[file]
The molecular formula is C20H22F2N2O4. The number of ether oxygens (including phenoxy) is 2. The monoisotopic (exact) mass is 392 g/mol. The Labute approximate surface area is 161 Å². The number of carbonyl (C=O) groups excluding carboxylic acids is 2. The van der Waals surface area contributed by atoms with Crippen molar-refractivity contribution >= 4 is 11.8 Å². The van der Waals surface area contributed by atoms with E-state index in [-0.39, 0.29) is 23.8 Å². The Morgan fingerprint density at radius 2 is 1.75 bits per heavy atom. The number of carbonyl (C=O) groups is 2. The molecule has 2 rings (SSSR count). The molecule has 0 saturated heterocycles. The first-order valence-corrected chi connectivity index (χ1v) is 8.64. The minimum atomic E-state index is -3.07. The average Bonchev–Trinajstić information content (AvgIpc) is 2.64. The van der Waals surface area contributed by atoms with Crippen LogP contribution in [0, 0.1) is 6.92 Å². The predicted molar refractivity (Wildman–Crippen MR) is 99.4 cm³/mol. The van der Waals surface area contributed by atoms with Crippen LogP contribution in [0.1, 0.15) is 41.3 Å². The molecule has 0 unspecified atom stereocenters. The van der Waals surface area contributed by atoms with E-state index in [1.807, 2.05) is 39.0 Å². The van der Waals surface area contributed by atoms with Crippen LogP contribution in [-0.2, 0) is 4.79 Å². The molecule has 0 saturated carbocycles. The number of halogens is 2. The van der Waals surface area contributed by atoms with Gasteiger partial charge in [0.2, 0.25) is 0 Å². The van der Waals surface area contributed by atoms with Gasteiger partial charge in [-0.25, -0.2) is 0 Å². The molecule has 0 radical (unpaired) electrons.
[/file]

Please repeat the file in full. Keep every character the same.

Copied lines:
The molecular formula is C20H22F2N2O4. The number of ether oxygens (including phenoxy) is 2. The monoisotopic (exact) mass is 392 g/mol. The Labute approximate surface area is 161 Å². The number of carbonyl (C=O) groups excluding carboxylic acids is 2. The van der Waals surface area contributed by atoms with Crippen molar-refractivity contribution >= 4 is 11.8 Å². The van der Waals surface area contributed by atoms with E-state index in [-0.39, 0.29) is 23.8 Å². The Morgan fingerprint density at radius 2 is 1.75 bits per heavy atom. The number of carbonyl (C=O) groups is 2. The molecule has 2 rings (SSSR count). The molecule has 0 saturated heterocycles. The first-order valence-corrected chi connectivity index (χ1v) is 8.64. The minimum atomic E-state index is -3.07. The average Bonchev–Trinajstić information content (AvgIpc) is 2.64. The van der Waals surface area contributed by atoms with Crippen LogP contribution in [0, 0.1) is 6.92 Å². The predicted molar refractivity (Wildman–Crippen MR) is 99.4 cm³/mol. The van der Waals surface area contributed by atoms with Crippen LogP contribution in [0.1, 0.15) is 41.3 Å². The molecule has 0 unspecified atom stereocenters. The van der Waals surface area contributed by atoms with E-state index in [1.807, 2.05) is 39.0 Å². The van der Waals surface area contributed by atoms with Crippen LogP contribution in [-0.2, 0) is 4.79 Å². The molecule has 0 saturated carbocycles. The number of halogens is 2. The van der Waals surface area contributed by atoms with Gasteiger partial charge in [0.2, 0.25) is 0 Å². The van der Waals surface area contributed by atoms with Gasteiger partial charge in [-0.25, -0.2) is 0 Å². The molecule has 0 radical (unpaired) electrons.